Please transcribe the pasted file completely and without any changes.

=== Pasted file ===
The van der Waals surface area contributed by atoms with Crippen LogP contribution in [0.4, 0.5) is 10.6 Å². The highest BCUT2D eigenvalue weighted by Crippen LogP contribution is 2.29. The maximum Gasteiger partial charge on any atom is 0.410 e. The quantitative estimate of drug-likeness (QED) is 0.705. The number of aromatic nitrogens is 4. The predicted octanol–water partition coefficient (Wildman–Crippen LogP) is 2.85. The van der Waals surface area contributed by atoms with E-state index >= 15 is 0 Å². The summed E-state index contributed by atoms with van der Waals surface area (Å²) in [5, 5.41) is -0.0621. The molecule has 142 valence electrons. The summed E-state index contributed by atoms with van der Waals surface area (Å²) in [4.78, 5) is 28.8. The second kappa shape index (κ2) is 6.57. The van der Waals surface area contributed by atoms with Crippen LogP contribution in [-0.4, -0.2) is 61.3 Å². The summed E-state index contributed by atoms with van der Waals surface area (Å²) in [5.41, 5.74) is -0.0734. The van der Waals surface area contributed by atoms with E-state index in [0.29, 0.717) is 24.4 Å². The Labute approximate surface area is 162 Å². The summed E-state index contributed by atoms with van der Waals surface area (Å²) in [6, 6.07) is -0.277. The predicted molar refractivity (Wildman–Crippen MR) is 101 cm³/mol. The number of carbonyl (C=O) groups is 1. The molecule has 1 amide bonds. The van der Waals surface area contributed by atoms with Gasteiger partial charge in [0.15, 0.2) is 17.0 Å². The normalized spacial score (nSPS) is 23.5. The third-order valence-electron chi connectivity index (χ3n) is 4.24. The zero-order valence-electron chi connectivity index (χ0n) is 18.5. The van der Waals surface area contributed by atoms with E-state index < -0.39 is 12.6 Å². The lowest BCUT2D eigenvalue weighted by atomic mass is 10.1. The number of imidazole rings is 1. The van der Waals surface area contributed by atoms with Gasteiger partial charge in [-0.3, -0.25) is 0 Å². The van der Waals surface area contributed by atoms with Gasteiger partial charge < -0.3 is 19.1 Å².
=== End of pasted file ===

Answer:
The van der Waals surface area contributed by atoms with Crippen LogP contribution in [0.4, 0.5) is 10.6 Å². The highest BCUT2D eigenvalue weighted by Crippen LogP contribution is 2.29. The maximum Gasteiger partial charge on any atom is 0.410 e. The quantitative estimate of drug-likeness (QED) is 0.705. The number of aromatic nitrogens is 4. The predicted octanol–water partition coefficient (Wildman–Crippen LogP) is 2.85. The van der Waals surface area contributed by atoms with E-state index >= 15 is 0 Å². The summed E-state index contributed by atoms with van der Waals surface area (Å²) in [5, 5.41) is -0.0621. The molecule has 142 valence electrons. The summed E-state index contributed by atoms with van der Waals surface area (Å²) in [4.78, 5) is 28.8. The second kappa shape index (κ2) is 6.57. The van der Waals surface area contributed by atoms with Crippen LogP contribution in [-0.4, -0.2) is 61.3 Å². The summed E-state index contributed by atoms with van der Waals surface area (Å²) in [5.41, 5.74) is -0.0734. The van der Waals surface area contributed by atoms with E-state index in [0.29, 0.717) is 24.4 Å². The Labute approximate surface area is 162 Å². The summed E-state index contributed by atoms with van der Waals surface area (Å²) in [6, 6.07) is -0.277. The predicted molar refractivity (Wildman–Crippen MR) is 101 cm³/mol. The number of carbonyl (C=O) groups is 1. The molecule has 1 amide bonds. The van der Waals surface area contributed by atoms with Gasteiger partial charge in [0.15, 0.2) is 17.0 Å². The normalized spacial score (nSPS) is 23.5. The third-order valence-electron chi connectivity index (χ3n) is 4.24. The zero-order valence-electron chi connectivity index (χ0n) is 18.5. The van der Waals surface area contributed by atoms with E-state index < -0.39 is 12.6 Å². The lowest BCUT2D eigenvalue weighted by atomic mass is 10.1. The number of imidazole rings is 1. The van der Waals surface area contributed by atoms with Gasteiger partial charge in [-0.3, -0.25) is 0 Å². The van der Waals surface area contributed by atoms with Gasteiger partial charge < -0.3 is 19.1 Å².